Within the African canon

October 27, 2011
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Bible college students in Tanzania. Some rights reserved by melody.gates

Martin Luther has many claims to fame. In recent years I have found him useful in an unexpected way: as a guide to understanding emerging Afri­can Christianity. Here is my unscientific rule: if Martin Luther treated a biblical book with disdain or outright hostility, then that book is really popular in modern Africa.

As a Bible scholar, Luther was a perceptive and quite daring critic. He tested the authority of books by their claims to apostolic authority and judged their faithfulness against what he considered the core teachings of the earliest church. By this standard, he argued that four New Testament books in particular—Revelation, Hebrews, James and Jude—fell short of true canonical status and should be printed separately in future versions of the Bible.

In different ways, each of these books enjoys enormous popularity in Africa. Each speaks to the harsh conditions in which believers must live: conditions of poverty, social fragility and political oppression; a world in which vestiges of older religions still flourish; a world of complex religious coexistence.

Far from being repelled by the fantastic elements in Revelation, modern African scholars find the book startlingly familiar, with images such as that of the lamb, the throne and the blood of the innocent crying out for justice in time of persecution. James is appealing because of its use of traditional Wisdom themes and its profound sense of the fragility of life. Across Africa and Asia, poor believers resonate easily with the teaching that life is a vapor, a mist that rises and fades away. Even the seemingly slight book of Jude offers a stirring call to action among second-generation be­lievers who are tempted to compromise with the surrounding culture and its pagan religions—a situation as threa­t­ening in Africa in 2011 as it was in the Mediter­ranean world around 100 AD.

The epistle to the Hebrews is a rich exercise in theology that actually has deep roots in African soil. Written no later than the third century, Hebrews was cherished in the Roman churches of Carthage and North Africa, where believers credited it to Paul's associate Barnabas. Some modern African thinkers find special treasures in Hebrews to the point that the brilliant Ghanaian theologian Kwame Bediako (who died in 2008) praised it as "OUR Epistle"—that is, Africa's.

Bediako's intellectual credentials gave special weight to an evaluation that might puzzle Westerners. Although he drew on both English and French cultural sources, he wanted above all to formulate a distinctively African theology. Just as such ancient pioneers as Justin Martyr and Clement of Alexandria rooted the faith in the Hellenistic and Roman cultures of their day, so Bediako strove to establish a firmly African context for the surging African Christianity of the late 20th century.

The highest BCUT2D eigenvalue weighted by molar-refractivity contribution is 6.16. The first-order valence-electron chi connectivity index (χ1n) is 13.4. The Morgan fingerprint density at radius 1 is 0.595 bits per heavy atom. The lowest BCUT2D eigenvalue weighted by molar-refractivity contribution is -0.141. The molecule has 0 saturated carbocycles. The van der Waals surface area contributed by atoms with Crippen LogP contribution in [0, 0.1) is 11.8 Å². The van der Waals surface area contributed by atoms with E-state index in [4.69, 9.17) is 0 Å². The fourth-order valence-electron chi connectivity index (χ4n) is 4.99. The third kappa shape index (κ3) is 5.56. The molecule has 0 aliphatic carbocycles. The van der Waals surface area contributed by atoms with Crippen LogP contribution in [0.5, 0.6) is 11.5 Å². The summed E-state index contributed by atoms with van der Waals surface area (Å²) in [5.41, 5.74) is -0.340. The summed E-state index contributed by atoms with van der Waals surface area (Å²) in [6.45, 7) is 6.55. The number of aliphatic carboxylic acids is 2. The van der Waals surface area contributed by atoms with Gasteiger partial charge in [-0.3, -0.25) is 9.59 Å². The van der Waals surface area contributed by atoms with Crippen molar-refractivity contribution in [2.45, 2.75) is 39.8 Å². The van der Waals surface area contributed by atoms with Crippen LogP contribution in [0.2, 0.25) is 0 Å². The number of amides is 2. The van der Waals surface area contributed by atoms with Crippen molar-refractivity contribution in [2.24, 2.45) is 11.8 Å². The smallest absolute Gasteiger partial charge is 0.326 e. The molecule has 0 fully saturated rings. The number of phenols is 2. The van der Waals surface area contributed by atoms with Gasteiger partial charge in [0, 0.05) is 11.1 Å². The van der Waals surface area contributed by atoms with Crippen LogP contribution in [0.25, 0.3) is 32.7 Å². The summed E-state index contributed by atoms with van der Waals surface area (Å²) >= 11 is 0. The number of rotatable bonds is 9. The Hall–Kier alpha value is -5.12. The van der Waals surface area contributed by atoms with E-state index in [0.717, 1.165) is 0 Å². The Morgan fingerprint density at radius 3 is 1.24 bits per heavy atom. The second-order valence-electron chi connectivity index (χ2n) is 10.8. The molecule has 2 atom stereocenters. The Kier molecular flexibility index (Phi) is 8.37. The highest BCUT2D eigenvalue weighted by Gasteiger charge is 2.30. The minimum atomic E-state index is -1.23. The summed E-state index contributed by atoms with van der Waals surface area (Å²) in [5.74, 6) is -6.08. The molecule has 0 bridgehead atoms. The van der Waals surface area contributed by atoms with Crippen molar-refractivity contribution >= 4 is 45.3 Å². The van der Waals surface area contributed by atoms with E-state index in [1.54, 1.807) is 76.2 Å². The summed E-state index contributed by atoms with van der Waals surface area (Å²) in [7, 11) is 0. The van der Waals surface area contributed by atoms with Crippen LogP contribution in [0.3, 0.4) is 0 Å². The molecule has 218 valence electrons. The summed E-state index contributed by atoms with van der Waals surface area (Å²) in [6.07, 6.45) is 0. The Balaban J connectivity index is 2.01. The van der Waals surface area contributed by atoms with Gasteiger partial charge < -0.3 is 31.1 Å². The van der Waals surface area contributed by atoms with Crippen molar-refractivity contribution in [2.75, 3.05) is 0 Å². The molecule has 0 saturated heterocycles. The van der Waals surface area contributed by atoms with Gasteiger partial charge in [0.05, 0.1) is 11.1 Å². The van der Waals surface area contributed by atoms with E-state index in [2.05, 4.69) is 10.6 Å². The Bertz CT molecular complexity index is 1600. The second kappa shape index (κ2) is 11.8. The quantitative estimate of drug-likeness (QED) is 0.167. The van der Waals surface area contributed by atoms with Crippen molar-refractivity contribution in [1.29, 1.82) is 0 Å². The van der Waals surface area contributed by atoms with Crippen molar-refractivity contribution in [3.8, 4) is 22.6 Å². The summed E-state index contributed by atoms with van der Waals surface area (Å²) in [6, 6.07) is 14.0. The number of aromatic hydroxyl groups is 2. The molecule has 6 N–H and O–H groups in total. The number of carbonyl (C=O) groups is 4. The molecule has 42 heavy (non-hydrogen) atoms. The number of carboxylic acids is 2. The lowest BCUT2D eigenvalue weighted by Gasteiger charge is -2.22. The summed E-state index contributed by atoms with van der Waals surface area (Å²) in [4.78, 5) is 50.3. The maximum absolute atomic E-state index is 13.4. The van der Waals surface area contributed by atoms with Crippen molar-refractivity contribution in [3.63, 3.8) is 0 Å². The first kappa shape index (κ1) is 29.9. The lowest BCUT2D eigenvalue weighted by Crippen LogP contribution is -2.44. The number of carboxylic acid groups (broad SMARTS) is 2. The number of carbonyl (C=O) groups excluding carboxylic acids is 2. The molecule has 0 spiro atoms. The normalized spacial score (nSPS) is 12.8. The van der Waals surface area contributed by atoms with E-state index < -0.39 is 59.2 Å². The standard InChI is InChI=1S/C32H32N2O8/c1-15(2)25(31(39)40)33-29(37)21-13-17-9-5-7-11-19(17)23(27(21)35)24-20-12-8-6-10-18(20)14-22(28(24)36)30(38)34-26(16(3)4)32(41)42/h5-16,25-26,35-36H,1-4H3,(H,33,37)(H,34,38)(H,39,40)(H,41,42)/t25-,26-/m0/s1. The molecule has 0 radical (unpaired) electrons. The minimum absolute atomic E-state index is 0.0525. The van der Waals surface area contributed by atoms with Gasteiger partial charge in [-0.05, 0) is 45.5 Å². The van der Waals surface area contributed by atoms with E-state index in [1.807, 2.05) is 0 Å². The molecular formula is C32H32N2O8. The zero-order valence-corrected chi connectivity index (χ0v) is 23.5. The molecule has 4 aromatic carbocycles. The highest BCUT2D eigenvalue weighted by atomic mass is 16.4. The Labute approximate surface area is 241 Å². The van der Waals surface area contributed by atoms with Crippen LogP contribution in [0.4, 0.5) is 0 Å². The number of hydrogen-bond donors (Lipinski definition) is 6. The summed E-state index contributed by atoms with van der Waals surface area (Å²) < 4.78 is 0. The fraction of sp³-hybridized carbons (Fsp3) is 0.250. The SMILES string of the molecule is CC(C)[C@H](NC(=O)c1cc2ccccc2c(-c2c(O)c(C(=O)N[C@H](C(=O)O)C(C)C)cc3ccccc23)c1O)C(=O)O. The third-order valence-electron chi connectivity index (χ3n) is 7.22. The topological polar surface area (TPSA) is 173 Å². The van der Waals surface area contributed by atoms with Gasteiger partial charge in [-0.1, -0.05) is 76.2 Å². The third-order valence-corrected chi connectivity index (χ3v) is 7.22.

For Bediako, Hebrews was significant because of its elaborate discussion of blood sacrifice and its relationship to the Christian proclamation. Hebrews assumes deep knowledge of the Jewish

temple ritual, and its author knows a great deal about the practical minutiae of sacrificial rituals: he knows, for example, that sacrificial blood is not just shed, it is sprinkled. His core message, though, is that these sacrifices have been superseded by the once-and-for-all sacrifice of Christ. Christ, the ultimate high priest, is the culmination and conclusion of all sacrifices.

As the temple cult ceased after the Romans conquered Jerusalem in 70 AD, those arguments became less significant to later believers, and modern audiences often find concepts of sacrifice and atonement irrelevant or even shocking. At best, they are of archaeological interest.

That dismissive Western attitude contrasts sharply with the perspective in Africa, where the idea of blood sacrifice is deeply entrenched and is the backdrop to any Chris­tian theological debates over atonement and justification. Bediako wrote in a society with a "deep tradition of sacrifice, priestly mediation and ancestral function." In Ghana, the turning points of the year were marked by the purification ritual of the Odwira, with its attendant sacrifices.

Now, though, Christians  have proclaimed that these rites are obsolete. As Bediako wrote, they "have in fact been fulfilled and transcended by the one, perfect Odwira that Jesus Christ has performed once for all. . . . The Odwira to end all Odwiras has taken place through the death of Jesus Christ."

Hebrews thus becomes a decisive weapon for African Christians who are appalled by the idea that importing blood sacrifice into the churches would represent a valuable form of inculturation. The book is a manifesto warning against the slightest concession to syncretism. Amazing as it might seem to Europeans in Luther's time or afterward, Hebrews still speaks today.